County of Wetaskiwin council will keep its road clearing policy “status quo” after a school division requested its bus routes be given priority.
The issue was presented to councilors at the Mar. 26 Public Works council meeting. County CAO Rod Hawken presented the request to council.
“A letter was received dated March 1, 2019 from the Wetaskiwin Regional Public Schools regarding the Maintenance of Roads on School Bus Routes,” stated Hawken in his memo to council.
“The Wetaskiwin Regional Public School is a mass transportation provider in the County of Wetaskiwin, Wetaskiwin Regional Public Schools is requesting for consideration from Council and administration to adopt a practice whereby school bus routes would be prioritized for maintenance items such as snow removal, sanding, scarifying, dust control, grading, etc.
“In recent weeks, bus routes have been adjusted where roads are deemed impassable by school bus operators. At times, these adjustments lasted multiple weeks.
“During periods of route adjustments or bus stop movements, students are required to walk to new locations deemed more appropriate for a school bus pick up and/or drop off. These changes, more often than not increase the time students spend in cold winter temperatures.”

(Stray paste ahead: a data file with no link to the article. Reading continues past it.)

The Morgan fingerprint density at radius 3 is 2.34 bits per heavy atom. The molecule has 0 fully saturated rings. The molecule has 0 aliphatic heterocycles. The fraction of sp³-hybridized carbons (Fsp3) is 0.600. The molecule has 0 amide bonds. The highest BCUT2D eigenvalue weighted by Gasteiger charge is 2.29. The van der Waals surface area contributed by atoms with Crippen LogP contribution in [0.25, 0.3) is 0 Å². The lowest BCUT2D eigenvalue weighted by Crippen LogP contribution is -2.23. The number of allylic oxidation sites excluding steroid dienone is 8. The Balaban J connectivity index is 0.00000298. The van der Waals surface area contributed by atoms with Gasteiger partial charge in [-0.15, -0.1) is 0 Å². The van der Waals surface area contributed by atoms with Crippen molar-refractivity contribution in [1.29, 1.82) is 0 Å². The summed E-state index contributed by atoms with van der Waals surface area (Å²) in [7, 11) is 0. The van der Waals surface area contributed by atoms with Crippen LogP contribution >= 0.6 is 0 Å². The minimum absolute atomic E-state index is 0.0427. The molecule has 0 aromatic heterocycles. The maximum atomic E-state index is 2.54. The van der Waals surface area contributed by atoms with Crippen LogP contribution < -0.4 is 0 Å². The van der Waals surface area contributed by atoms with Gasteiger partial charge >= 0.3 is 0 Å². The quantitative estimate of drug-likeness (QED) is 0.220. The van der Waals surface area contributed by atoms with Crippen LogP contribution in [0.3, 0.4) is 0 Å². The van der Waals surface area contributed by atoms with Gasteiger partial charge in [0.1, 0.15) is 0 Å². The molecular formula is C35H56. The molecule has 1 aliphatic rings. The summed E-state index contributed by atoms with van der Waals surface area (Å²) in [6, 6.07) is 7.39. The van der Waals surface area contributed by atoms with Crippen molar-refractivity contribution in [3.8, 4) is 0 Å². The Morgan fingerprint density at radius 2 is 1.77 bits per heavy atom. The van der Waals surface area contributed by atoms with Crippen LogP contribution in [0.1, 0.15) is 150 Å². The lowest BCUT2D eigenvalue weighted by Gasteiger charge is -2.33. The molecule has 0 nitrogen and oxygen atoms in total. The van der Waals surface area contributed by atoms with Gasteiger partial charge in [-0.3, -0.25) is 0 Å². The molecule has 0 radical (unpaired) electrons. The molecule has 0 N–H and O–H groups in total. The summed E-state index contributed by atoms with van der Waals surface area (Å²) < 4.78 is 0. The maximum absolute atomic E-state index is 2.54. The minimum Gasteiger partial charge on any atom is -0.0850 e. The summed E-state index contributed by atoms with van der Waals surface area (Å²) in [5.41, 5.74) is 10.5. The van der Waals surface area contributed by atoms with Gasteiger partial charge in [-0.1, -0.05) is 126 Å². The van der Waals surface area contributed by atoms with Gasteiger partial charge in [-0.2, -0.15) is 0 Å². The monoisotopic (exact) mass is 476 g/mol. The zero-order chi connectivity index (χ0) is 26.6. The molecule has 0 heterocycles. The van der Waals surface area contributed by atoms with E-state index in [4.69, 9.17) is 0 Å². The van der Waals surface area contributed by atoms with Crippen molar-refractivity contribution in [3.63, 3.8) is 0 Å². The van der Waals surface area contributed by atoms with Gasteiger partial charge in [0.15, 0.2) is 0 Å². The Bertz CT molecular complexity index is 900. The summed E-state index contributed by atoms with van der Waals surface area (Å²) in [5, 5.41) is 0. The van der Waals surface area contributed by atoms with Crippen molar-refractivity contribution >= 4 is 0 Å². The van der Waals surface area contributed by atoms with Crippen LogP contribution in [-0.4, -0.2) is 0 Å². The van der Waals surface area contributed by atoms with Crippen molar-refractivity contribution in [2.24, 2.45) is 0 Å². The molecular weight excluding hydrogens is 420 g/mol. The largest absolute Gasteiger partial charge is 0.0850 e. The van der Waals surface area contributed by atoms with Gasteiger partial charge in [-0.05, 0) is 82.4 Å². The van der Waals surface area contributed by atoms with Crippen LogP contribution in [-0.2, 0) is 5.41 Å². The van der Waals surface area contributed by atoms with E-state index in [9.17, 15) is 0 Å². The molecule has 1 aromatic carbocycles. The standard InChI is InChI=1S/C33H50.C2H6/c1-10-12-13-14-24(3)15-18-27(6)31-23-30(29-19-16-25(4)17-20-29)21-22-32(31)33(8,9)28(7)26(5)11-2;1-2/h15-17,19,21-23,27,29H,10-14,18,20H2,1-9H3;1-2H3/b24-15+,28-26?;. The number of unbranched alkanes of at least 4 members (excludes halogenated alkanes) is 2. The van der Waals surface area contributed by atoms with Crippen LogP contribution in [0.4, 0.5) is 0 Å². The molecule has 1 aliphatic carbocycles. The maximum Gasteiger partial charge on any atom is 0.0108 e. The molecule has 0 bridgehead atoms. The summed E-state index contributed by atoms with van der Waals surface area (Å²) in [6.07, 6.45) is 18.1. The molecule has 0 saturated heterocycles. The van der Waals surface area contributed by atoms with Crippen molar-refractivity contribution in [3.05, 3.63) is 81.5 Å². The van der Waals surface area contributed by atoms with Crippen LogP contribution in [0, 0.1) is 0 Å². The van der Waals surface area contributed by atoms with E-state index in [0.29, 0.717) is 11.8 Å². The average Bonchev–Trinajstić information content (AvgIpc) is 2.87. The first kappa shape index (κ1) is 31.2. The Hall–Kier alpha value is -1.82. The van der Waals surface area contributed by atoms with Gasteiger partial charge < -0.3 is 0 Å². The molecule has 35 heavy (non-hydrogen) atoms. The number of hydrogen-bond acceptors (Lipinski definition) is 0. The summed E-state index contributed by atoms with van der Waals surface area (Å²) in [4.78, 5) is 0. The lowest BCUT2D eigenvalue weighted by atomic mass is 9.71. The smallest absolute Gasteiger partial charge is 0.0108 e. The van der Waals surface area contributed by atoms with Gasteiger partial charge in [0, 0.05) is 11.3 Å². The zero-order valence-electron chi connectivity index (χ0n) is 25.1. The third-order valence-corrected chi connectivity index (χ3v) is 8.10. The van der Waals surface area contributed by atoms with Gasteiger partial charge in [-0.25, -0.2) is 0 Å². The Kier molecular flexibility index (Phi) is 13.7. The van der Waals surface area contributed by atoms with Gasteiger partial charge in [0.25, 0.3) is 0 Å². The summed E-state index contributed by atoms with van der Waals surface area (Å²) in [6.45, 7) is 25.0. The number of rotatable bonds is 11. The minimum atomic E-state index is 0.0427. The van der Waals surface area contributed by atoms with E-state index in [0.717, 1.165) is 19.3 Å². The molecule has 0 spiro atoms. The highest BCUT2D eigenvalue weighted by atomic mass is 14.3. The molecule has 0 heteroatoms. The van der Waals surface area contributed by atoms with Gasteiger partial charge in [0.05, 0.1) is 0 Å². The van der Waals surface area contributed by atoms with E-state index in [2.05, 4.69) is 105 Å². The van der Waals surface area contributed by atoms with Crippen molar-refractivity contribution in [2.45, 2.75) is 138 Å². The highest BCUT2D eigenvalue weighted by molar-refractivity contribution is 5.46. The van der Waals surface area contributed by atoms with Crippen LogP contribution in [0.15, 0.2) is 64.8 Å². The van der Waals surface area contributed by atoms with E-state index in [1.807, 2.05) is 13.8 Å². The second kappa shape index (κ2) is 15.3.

A copy of Wetaskiwin Public Schools’ letter was provided to councilors. Signed by board chair Barb Johnson, the letter stated, “This request was discussed at a Joint Liaison Committee meeting held on February 20, 2019. At that time, County representatives expressed concern that giving preferential treatment to bus routes would cause inefficiencies in service and discontent amongst ratepayers.
“Wetaskiwin Regional Public Schools would ask that your Council consider this request as it relates to the health and safety of students.”
During debate it was clarified that much of the request included ensuring school bus routes were plowed of snow first, and any other routes be named a lesser priority.
“The issue is the impact it has on the rest of our residents,” said Hawken.
Councilor Kathy Rooyakkers pointed out there are county residents who need roads plowed because of health situations, homecare and other concerns.
Hawken pointed out it is possible that bus routes can also change throughout the year as well.
Councilor Lyle Seely stated he felt the county’s current road clearing policy is fine and moved that the county stay status quo when it comes to clearing snow off roads, including the current policy that roads should be cleared within 72 hours of a major snowfall.
Reeve Terry Van de Kraats agreed, stating he felt the county’s current road clearing system is fair.
Councilors unanimously supported Seely’s motion.